12/04/09: Psychiatrist: Elizabeth Smart’s rapist was manipulative and used religion to get what he wanted

The Salt Lake Tribune
December 4, 2009
By Pamela Manson

Psychiatrist: Smart is best witness to Mitchell’s mental state

Courts » Michael Welner says the defendant manipulates situations to his advantage.

A psychiatrist who concluded that Brian David Mitchell is competent to stand trial in the abduction of Elizabeth Smart testified Friday that interviews with lay witnesses helped him reach his determination.

Those witnesses included Mitchell’s relatives, workers at the Utah State Hospital and ecclesiastical leaders, but one of the best witnesses was Smart because she had observed Mitchell almost every day for nine months, Michael Welner said.

Her impressions, along with other evidence, showed that Mitchell was manipulative and used religion to get what he wanted, he said. For example, he said, Mitchell gave blessings to his wife, Wanda Barzee, to placate her when she was angry that her husband was having sex with Smart.

Welner was testifying on Mitchell’s competency at a hearing in U.S. District Court.

The New York-based psychiatrist said Mitchell’s intelligence and his ability to control situations — including the time he convinced a police officer at the Salt Lake City Main Library that Smart was someone else — demonstrate that the self-proclaimed prophet is capable of understanding the charges against him and assisting his attorneys.

Welner testified that Mitchell worked with his attorneys in the state’s 3rd District Court, where he also faces charges, until fall 2004, when plea bargain negotiations fell apart. Then he started disrupting court hearings by singing, he said.

“In my professional opinion, Brian Mitchell made a decision that he needed to derail the process,” Welner said.

However, the singing and Mitchell’s cooperation with defense lawyers are selective, coming when it suits his purpose, according to Welner. He noted that U.S. marshals have seen Mitchell talking to his attorneys.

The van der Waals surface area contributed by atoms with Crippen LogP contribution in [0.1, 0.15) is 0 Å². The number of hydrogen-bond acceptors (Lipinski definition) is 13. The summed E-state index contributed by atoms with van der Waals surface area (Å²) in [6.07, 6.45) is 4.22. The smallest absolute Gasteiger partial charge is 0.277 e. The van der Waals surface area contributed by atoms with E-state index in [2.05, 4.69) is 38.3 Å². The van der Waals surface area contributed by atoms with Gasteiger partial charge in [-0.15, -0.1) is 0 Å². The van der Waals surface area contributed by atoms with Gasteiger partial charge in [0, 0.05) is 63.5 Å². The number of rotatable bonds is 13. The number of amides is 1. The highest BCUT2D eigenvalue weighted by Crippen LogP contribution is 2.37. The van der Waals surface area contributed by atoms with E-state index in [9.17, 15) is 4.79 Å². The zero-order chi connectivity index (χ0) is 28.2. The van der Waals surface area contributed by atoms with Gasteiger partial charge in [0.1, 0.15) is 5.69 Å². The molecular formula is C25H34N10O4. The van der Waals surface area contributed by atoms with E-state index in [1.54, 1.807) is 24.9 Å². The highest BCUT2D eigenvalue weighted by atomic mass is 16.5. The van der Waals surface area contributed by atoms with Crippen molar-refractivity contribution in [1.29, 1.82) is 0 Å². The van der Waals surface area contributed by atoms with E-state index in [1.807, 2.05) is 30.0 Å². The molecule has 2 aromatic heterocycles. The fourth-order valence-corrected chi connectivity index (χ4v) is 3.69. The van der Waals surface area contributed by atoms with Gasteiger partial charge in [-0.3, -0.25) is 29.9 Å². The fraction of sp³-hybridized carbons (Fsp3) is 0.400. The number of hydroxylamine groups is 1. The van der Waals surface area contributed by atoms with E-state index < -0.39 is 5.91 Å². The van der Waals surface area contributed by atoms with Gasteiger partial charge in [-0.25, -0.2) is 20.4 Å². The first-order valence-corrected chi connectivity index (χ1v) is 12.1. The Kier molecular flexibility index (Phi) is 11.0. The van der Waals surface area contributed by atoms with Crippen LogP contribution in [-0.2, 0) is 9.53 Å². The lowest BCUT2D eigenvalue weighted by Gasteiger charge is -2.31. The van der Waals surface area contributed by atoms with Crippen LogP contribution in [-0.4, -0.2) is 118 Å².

Welner testified that he tried to interview Mitchell on April 20 but he was mostly silent during a five-hour session, singing for about 20 minutes and shouting “repent” loudly several times. Mitchell at first sat with his eyes closed but his reaction changed when Welner played a tape of Smart’s interview with police.

A clip of Welner’s attempted interview shows Mitchell swivel his chair around when the psychiatrist starts playing the tape, open his eyes and watch intently. He scooted closer to the TV, occasionally raising an eyebrow or wrinkling his forehead.

When Smart starts talking about the first time Mitchell sexually assaulted her, he appeared to show emotion, Welner said. He said Mitchell’s reaction then was the same as the description of him watching the show “Charmed” at Utah State Hospital, where he would get very close to the set to see the “scantily clad” young women.

For the most part, Mitchell remained quiet and composed during a stressful situation, even when Welner raised the subject of Mitchell’s pedophilia, Welner testified.

The bottom line, according to the psychiatrist: “It informed my opinion that he’s perfectly capable of sitting quietly in court if he wanted to.”

Welner said he has been paid about $500,000 for his work on the case and he billed the agency rate of $425 an hour, a discount from his regular rate of $550. He testified that his agreement specified that the U.S. Attorney’s Office must accept his findings, even if they turned out to be not helpful to the prosecution.

He will continue his testimony on Monday.
The case so far against Mitchell, Barzee

Arrest » Brian David Mitchell, 56, and his wife, Wanda Eileen Barzee, 64, are accused of kidnapping Elizabeth Smart on June 5, 2002, from her home in the Federal Heights neighborhood. They were arrested in March 2003 while walking in Sandy with the girl.

Medication » A judge in the state’s 3rd District Court has ruled Mitchell cannot be forcibly medicated to try to restore his mental competency; the same judge ruled Barzee could be forcibly medicated, a process that began at the Utah State Hospital in May 2008.

Indictment » The state case against Mitchell and Barzee stalled over the competency issue, leading the U.S. Attorney’s Office to begin a case against the couple. A federal grand jury issued an indictment last year charging Mitchell and Barzee with kidnapping and unlawful transportation of a minor.

Competency ruling » Doctors at the State Hospital said this fall that they believe Barzee is now mentally competent. She pleaded guilty on Nov. 17 to the federal charges and agreed to testify against Mitchell in exchange for a 15-year prison term.

In: Cult News

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